By Mike Hitch
The Inner West Council (IWC) has officially taken a stand against the coalition government’s proposed Religious Discrimination Bill after noting the importance of universally accessible healthcare during the COVID-19 pandemic.
Spearheaded by Councillor Pauline Lockie in partnership with Independent MP for Sydney, Alex Greenwich, the Inner West Council passed a motion yesterday endorsing a statement from Equality Australia calling for fair and equal discrimination laws that unite, rather than divide.
Speaking to Star Observer (City Hub‘s sister publication), Clr Lockie said that she was happy to see the IWC stand against the proposed Religious Discrimination Bill and the “problematic” effects it could have not just on the LGBTQI community, but on the entirety of Australia.
“I was really pleased to see it [The Motion] gain almost unanimous support because what we are standing against is the fact that it gives people a license to discriminate based on religious beliefs,” she said. “It’s unprecedented in Australian law and it really stands to have a really horrific effect on many people in the Inner West, as well as Australia.”
Clr Lockie also noted the importance of keeping opportunities for discrimination out of the healthcare system, especially during the COVID-19 pandemic. “We don’t need barriers to be put in people’s way when they’re seeking health care at any time. That’s even more important when we’re dealing with a major health crisis like coronavirus,” she said.
“We already know from very recent history how problematic it can be for LGBTQI people to seek healthcare if they’re afraid they’re going to be judged for who they are, or even worse, denied access to treatment and medical services that they genuinely need.”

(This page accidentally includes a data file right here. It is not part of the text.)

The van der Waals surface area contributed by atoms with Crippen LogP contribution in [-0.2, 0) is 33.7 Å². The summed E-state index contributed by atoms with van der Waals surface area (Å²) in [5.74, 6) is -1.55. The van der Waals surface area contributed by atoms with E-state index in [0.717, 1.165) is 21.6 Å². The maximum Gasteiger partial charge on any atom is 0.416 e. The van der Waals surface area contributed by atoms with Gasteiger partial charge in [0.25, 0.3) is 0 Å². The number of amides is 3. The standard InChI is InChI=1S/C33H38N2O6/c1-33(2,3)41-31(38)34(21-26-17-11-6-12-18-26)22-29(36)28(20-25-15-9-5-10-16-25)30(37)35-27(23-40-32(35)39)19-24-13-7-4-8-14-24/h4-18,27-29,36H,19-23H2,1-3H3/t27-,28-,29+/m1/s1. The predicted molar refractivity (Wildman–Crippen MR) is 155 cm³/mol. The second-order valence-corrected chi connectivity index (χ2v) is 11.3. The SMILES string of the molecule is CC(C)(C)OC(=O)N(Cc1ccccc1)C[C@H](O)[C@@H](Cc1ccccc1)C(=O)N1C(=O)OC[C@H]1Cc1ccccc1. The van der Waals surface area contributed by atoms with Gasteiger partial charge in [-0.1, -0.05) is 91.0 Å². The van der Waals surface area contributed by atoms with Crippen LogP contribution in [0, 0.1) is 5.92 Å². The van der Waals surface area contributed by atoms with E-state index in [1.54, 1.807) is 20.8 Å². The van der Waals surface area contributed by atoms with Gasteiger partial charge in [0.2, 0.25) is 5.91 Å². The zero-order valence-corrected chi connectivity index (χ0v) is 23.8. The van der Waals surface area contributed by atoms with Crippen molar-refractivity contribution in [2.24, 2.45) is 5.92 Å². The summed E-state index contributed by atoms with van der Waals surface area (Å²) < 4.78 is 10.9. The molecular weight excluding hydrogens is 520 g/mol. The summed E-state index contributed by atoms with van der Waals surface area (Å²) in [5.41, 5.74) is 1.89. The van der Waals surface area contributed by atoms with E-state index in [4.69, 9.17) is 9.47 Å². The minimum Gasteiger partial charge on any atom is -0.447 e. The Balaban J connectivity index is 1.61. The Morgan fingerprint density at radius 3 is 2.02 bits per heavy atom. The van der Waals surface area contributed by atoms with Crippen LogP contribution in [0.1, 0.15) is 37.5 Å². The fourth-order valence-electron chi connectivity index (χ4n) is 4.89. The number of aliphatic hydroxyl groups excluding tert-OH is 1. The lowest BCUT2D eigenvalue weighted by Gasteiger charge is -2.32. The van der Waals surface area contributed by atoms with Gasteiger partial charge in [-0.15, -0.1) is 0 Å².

The motion endorsing Equality Australia’s statement received a near-unanimous vote for approval, with only one councillor, Julia Passas, voting against the proposal.
The motion itself claims that the current religious freedoms debate “scapegoats” a range of different communities and calls on the Federal Government to remove provisions in the proposed Bill that threaten safe and inclusive workplaces, schools and services – especially areas of the health sector.
The motion also attributes the Government’s religious freedom review as a major contributor to continuing the current homophobic political climate, and specifically addresses the Prime Minister, the Leader of Opposition, the Attorney-General and the Shadow Attorney-General.
Independent MP for Sydney, Alex Greenwich told Star Observer that the passed motion sends a strong message about the Bill’s necessity and noted the need for an accessible healthcare system for the LGBTQI community during, and after the COVID-19 pandemic.
“I greatly appreciate of Pauline Lockie for bringing this matter to the Inner West Council which represents a really diverse population,” he said. “This motion sends a really clear signal that people across the board do not support the Federal Government’s proposed Religious Discrimination Bill.
“It also sends a message across the political spectrum after support for the motion was given from both Liberal and Labor councillors in the Inner West Council. During the COVID-19 crisis, we’re aware more than ever that we shouldn’t be putting up barriers for people accessing healthcare.
“The Federal Government needs to listen to the broad community concern over this legislation as it is both completely unnecessary and offensive piece of legislation.”
CEO of Equality Australia, Anna Brown welcomed the motion against the “dangerous” religious discrimination bill and noted to Star Observer the importance of remaining politically vigilant during such a significant health crisis.
“Equality Australia is delighted to hear of the passage of the motion by the Inner West Council opposing the harmful Religious Discrimination Bill. It is great to see leadership at a local level, demonstrating their commitment to equality,” she said.
“Parliament may not be sitting currently, but we must remain vigilant to ensure that dangerous, divisive legislation like the Religious Discrimination Bill does not become law.”